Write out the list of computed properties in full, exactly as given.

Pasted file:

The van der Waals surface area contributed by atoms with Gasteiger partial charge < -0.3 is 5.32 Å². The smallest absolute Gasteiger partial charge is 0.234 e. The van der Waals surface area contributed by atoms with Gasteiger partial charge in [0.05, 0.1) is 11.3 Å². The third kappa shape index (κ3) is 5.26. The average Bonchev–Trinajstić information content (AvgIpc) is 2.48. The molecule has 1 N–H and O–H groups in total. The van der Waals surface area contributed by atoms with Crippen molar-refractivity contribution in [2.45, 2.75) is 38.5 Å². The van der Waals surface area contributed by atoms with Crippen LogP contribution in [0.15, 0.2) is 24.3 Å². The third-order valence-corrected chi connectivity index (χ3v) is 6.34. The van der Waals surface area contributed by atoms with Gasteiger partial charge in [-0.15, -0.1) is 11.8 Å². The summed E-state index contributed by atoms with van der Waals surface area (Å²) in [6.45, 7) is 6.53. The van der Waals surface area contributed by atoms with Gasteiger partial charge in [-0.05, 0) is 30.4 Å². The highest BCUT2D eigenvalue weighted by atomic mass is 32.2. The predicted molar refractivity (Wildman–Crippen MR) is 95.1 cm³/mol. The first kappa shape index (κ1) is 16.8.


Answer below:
The van der Waals surface area contributed by atoms with Gasteiger partial charge < -0.3 is 5.32 Å². The smallest absolute Gasteiger partial charge is 0.234 e. The van der Waals surface area contributed by atoms with Gasteiger partial charge in [0.05, 0.1) is 11.3 Å². The third kappa shape index (κ3) is 5.26. The average Bonchev–Trinajstić information content (AvgIpc) is 2.48. The molecule has 1 N–H and O–H groups in total. The van der Waals surface area contributed by atoms with Crippen molar-refractivity contribution in [2.45, 2.75) is 38.5 Å². The van der Waals surface area contributed by atoms with Crippen LogP contribution in [0.15, 0.2) is 24.3 Å². The third-order valence-corrected chi connectivity index (χ3v) is 6.34. The van der Waals surface area contributed by atoms with Gasteiger partial charge in [-0.15, -0.1) is 11.8 Å². The summed E-state index contributed by atoms with van der Waals surface area (Å²) in [6.45, 7) is 6.53. The van der Waals surface area contributed by atoms with Gasteiger partial charge in [-0.05, 0) is 30.4 Å². The highest BCUT2D eigenvalue weighted by atomic mass is 32.2. The predicted molar refractivity (Wildman–Crippen MR) is 95.1 cm³/mol. The first kappa shape index (κ1) is 16.8.